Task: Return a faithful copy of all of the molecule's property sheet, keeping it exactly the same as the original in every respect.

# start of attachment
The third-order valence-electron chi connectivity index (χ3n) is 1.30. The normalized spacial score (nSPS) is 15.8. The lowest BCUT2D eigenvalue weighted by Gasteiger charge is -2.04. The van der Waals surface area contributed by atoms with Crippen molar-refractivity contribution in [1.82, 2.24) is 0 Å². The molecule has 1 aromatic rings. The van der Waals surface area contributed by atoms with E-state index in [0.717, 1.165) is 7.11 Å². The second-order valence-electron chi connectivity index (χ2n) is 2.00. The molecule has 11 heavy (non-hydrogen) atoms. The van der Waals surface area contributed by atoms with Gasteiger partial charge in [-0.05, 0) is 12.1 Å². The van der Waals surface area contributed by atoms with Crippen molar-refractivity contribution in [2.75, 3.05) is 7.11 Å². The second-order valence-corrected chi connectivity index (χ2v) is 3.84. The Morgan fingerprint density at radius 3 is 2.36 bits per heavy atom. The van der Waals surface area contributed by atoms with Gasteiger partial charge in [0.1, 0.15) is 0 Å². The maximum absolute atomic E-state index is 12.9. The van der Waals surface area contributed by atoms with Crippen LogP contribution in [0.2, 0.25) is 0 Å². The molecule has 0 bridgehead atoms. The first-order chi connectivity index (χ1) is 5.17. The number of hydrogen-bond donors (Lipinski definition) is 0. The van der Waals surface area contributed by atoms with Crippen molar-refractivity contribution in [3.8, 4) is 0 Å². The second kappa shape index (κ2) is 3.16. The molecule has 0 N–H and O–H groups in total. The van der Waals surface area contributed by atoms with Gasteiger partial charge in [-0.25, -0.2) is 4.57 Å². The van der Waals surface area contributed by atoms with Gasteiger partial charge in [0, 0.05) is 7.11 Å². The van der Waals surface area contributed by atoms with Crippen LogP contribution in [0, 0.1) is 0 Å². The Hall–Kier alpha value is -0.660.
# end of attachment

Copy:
The third-order valence-electron chi connectivity index (χ3n) is 1.30. The normalized spacial score (nSPS) is 15.8. The lowest BCUT2D eigenvalue weighted by Gasteiger charge is -2.04. The van der Waals surface area contributed by atoms with Crippen molar-refractivity contribution in [1.82, 2.24) is 0 Å². The molecule has 1 aromatic rings. The van der Waals surface area contributed by atoms with E-state index in [0.717, 1.165) is 7.11 Å². The second-order valence-electron chi connectivity index (χ2n) is 2.00. The molecule has 11 heavy (non-hydrogen) atoms. The van der Waals surface area contributed by atoms with Gasteiger partial charge in [-0.05, 0) is 12.1 Å². The van der Waals surface area contributed by atoms with Crippen molar-refractivity contribution in [2.75, 3.05) is 7.11 Å². The second-order valence-corrected chi connectivity index (χ2v) is 3.84. The Morgan fingerprint density at radius 3 is 2.36 bits per heavy atom. The van der Waals surface area contributed by atoms with Gasteiger partial charge in [0.1, 0.15) is 0 Å². The maximum absolute atomic E-state index is 12.9. The van der Waals surface area contributed by atoms with Crippen LogP contribution in [0.2, 0.25) is 0 Å². The molecule has 0 bridgehead atoms. The first-order chi connectivity index (χ1) is 5.17. The number of hydrogen-bond donors (Lipinski definition) is 0. The van der Waals surface area contributed by atoms with Crippen molar-refractivity contribution in [3.8, 4) is 0 Å². The second kappa shape index (κ2) is 3.16. The molecule has 0 N–H and O–H groups in total. The van der Waals surface area contributed by atoms with Gasteiger partial charge in [-0.25, -0.2) is 4.57 Å². The van der Waals surface area contributed by atoms with Gasteiger partial charge in [0, 0.05) is 7.11 Å². The van der Waals surface area contributed by atoms with Crippen LogP contribution in [0, 0.1) is 0 Å². The Hall–Kier alpha value is -0.660.